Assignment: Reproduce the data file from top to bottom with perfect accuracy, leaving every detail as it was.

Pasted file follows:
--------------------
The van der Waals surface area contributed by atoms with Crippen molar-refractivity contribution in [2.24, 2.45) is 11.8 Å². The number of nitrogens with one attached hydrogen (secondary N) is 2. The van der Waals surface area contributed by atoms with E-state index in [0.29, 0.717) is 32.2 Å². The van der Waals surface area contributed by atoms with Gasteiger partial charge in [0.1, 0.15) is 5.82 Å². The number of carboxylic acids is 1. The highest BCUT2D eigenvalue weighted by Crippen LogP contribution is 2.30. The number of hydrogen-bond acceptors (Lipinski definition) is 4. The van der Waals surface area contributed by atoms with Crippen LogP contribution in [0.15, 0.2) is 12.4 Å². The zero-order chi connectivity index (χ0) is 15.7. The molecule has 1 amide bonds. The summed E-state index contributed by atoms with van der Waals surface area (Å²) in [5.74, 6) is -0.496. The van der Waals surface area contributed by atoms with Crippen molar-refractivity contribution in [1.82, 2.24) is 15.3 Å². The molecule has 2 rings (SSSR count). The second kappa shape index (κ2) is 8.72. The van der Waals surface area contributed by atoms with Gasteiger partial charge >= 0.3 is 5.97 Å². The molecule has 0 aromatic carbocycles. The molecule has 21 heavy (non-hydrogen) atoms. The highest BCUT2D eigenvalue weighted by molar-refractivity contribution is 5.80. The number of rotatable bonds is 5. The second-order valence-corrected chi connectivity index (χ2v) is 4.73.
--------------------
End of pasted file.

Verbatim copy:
The van der Waals surface area contributed by atoms with Crippen molar-refractivity contribution in [2.24, 2.45) is 11.8 Å². The number of nitrogens with one attached hydrogen (secondary N) is 2. The van der Waals surface area contributed by atoms with E-state index in [0.29, 0.717) is 32.2 Å². The van der Waals surface area contributed by atoms with Gasteiger partial charge in [0.1, 0.15) is 5.82 Å². The number of carboxylic acids is 1. The highest BCUT2D eigenvalue weighted by Crippen LogP contribution is 2.30. The number of hydrogen-bond acceptors (Lipinski definition) is 4. The van der Waals surface area contributed by atoms with Crippen LogP contribution in [0.15, 0.2) is 12.4 Å². The zero-order chi connectivity index (χ0) is 15.7. The molecule has 1 amide bonds. The summed E-state index contributed by atoms with van der Waals surface area (Å²) in [5.74, 6) is -0.496. The van der Waals surface area contributed by atoms with Crippen molar-refractivity contribution in [1.82, 2.24) is 15.3 Å². The molecule has 2 rings (SSSR count). The second kappa shape index (κ2) is 8.72. The van der Waals surface area contributed by atoms with Gasteiger partial charge >= 0.3 is 5.97 Å². The molecule has 0 aromatic carbocycles. The molecule has 21 heavy (non-hydrogen) atoms. The highest BCUT2D eigenvalue weighted by molar-refractivity contribution is 5.80. The number of rotatable bonds is 5. The second-order valence-corrected chi connectivity index (χ2v) is 4.73.